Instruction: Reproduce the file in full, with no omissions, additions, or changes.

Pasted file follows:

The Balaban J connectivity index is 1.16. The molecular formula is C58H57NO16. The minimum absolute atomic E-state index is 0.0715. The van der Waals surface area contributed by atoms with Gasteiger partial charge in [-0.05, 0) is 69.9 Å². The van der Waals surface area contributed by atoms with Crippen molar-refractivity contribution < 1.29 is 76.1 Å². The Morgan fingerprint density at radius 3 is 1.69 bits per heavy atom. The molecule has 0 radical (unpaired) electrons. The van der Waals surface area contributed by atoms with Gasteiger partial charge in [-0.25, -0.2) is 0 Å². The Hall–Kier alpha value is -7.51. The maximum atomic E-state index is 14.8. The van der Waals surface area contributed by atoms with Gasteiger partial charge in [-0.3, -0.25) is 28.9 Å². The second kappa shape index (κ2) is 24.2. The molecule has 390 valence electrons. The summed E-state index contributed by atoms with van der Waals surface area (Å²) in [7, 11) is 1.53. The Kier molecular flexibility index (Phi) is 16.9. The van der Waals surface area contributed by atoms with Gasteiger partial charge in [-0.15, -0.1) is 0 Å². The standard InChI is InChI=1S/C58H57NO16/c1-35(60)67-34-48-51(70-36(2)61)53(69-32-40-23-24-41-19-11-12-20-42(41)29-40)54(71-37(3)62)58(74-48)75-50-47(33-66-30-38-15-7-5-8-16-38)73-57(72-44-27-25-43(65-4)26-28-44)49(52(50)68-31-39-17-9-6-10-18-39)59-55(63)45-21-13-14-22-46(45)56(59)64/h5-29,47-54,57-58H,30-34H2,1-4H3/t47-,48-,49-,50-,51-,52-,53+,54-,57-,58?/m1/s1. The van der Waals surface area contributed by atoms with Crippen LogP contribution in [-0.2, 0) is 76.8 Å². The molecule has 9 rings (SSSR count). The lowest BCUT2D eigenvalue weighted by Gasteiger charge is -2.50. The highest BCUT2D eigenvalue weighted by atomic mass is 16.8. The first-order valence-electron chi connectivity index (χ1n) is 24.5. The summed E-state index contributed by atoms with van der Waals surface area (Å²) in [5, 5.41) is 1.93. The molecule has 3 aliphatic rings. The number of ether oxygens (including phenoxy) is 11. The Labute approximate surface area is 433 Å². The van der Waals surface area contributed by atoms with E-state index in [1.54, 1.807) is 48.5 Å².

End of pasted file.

The Balaban J connectivity index is 1.16. The molecular formula is C58H57NO16. The minimum absolute atomic E-state index is 0.0715. The van der Waals surface area contributed by atoms with Gasteiger partial charge in [-0.05, 0) is 69.9 Å². The van der Waals surface area contributed by atoms with Crippen molar-refractivity contribution < 1.29 is 76.1 Å². The Morgan fingerprint density at radius 3 is 1.69 bits per heavy atom. The molecule has 0 radical (unpaired) electrons. The van der Waals surface area contributed by atoms with Gasteiger partial charge in [-0.25, -0.2) is 0 Å². The Hall–Kier alpha value is -7.51. The maximum atomic E-state index is 14.8. The van der Waals surface area contributed by atoms with Gasteiger partial charge in [-0.3, -0.25) is 28.9 Å². The second kappa shape index (κ2) is 24.2. The molecule has 390 valence electrons. The summed E-state index contributed by atoms with van der Waals surface area (Å²) in [7, 11) is 1.53. The Kier molecular flexibility index (Phi) is 16.9. The van der Waals surface area contributed by atoms with Gasteiger partial charge in [-0.15, -0.1) is 0 Å². The standard InChI is InChI=1S/C58H57NO16/c1-35(60)67-34-48-51(70-36(2)61)53(69-32-40-23-24-41-19-11-12-20-42(41)29-40)54(71-37(3)62)58(74-48)75-50-47(33-66-30-38-15-7-5-8-16-38)73-57(72-44-27-25-43(65-4)26-28-44)49(52(50)68-31-39-17-9-6-10-18-39)59-55(63)45-21-13-14-22-46(45)56(59)64/h5-29,47-54,57-58H,30-34H2,1-4H3/t47-,48-,49-,50-,51-,52-,53+,54-,57-,58?/m1/s1. The van der Waals surface area contributed by atoms with Crippen LogP contribution in [-0.2, 0) is 76.8 Å². The molecule has 9 rings (SSSR count). The lowest BCUT2D eigenvalue weighted by Gasteiger charge is -2.50. The highest BCUT2D eigenvalue weighted by atomic mass is 16.8. The first-order valence-electron chi connectivity index (χ1n) is 24.5. The summed E-state index contributed by atoms with van der Waals surface area (Å²) in [5, 5.41) is 1.93. The molecule has 3 aliphatic rings. The number of ether oxygens (including phenoxy) is 11. The Labute approximate surface area is 433 Å². The van der Waals surface area contributed by atoms with E-state index in [1.54, 1.807) is 48.5 Å².